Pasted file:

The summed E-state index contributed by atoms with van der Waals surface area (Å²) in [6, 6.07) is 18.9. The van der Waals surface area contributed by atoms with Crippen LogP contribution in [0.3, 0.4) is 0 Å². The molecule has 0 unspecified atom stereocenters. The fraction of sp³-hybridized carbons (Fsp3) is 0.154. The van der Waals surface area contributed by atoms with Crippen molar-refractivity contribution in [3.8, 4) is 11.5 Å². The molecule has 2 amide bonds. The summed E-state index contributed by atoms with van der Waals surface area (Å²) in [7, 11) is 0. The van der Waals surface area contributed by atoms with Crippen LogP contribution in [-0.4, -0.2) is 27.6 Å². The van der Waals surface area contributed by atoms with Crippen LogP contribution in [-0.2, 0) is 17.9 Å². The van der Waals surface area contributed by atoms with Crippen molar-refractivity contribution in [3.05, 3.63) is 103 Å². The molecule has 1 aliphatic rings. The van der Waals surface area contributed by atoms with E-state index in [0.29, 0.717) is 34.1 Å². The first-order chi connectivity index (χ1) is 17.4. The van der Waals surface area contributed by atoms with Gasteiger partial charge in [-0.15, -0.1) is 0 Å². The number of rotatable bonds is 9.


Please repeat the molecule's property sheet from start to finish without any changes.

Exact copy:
The summed E-state index contributed by atoms with van der Waals surface area (Å²) in [6, 6.07) is 18.9. The van der Waals surface area contributed by atoms with Crippen LogP contribution in [0.3, 0.4) is 0 Å². The molecule has 0 unspecified atom stereocenters. The fraction of sp³-hybridized carbons (Fsp3) is 0.154. The van der Waals surface area contributed by atoms with Crippen molar-refractivity contribution in [3.8, 4) is 11.5 Å². The molecule has 2 amide bonds. The summed E-state index contributed by atoms with van der Waals surface area (Å²) in [7, 11) is 0. The van der Waals surface area contributed by atoms with Crippen LogP contribution in [-0.4, -0.2) is 27.6 Å². The van der Waals surface area contributed by atoms with Crippen LogP contribution in [-0.2, 0) is 17.9 Å². The van der Waals surface area contributed by atoms with Crippen molar-refractivity contribution in [3.05, 3.63) is 103 Å². The molecule has 1 aliphatic rings. The van der Waals surface area contributed by atoms with E-state index in [0.29, 0.717) is 34.1 Å². The first-order chi connectivity index (χ1) is 17.4. The van der Waals surface area contributed by atoms with Gasteiger partial charge in [-0.15, -0.1) is 0 Å². The number of rotatable bonds is 9.